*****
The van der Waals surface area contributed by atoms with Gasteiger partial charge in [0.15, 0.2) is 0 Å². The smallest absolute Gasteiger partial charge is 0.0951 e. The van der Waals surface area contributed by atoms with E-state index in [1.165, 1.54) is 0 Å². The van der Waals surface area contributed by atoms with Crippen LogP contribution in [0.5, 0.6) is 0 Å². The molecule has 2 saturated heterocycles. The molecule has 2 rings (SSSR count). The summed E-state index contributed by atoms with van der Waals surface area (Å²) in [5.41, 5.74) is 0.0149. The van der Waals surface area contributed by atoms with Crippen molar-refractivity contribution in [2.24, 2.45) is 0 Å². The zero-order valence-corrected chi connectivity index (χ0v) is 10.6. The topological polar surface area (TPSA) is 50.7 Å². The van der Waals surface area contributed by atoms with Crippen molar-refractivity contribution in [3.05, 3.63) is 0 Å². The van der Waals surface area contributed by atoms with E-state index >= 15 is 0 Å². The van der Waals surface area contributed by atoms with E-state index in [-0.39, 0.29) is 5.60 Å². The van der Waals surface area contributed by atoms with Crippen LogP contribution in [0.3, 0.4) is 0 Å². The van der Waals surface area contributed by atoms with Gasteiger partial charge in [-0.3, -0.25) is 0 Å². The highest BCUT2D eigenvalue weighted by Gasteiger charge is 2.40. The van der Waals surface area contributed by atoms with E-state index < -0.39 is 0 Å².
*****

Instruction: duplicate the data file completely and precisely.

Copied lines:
The van der Waals surface area contributed by atoms with Gasteiger partial charge in [0.15, 0.2) is 0 Å². The smallest absolute Gasteiger partial charge is 0.0951 e. The van der Waals surface area contributed by atoms with E-state index in [1.165, 1.54) is 0 Å². The van der Waals surface area contributed by atoms with Crippen LogP contribution in [0.5, 0.6) is 0 Å². The molecule has 2 saturated heterocycles. The molecule has 2 rings (SSSR count). The summed E-state index contributed by atoms with van der Waals surface area (Å²) in [5.41, 5.74) is 0.0149. The van der Waals surface area contributed by atoms with Crippen molar-refractivity contribution in [2.24, 2.45) is 0 Å². The zero-order valence-corrected chi connectivity index (χ0v) is 10.6. The topological polar surface area (TPSA) is 50.7 Å². The van der Waals surface area contributed by atoms with Crippen molar-refractivity contribution in [3.05, 3.63) is 0 Å². The van der Waals surface area contributed by atoms with E-state index >= 15 is 0 Å². The van der Waals surface area contributed by atoms with E-state index in [-0.39, 0.29) is 5.60 Å². The van der Waals surface area contributed by atoms with Crippen LogP contribution in [0.3, 0.4) is 0 Å². The van der Waals surface area contributed by atoms with Gasteiger partial charge in [-0.3, -0.25) is 0 Å². The highest BCUT2D eigenvalue weighted by Gasteiger charge is 2.40. The van der Waals surface area contributed by atoms with E-state index < -0.39 is 0 Å².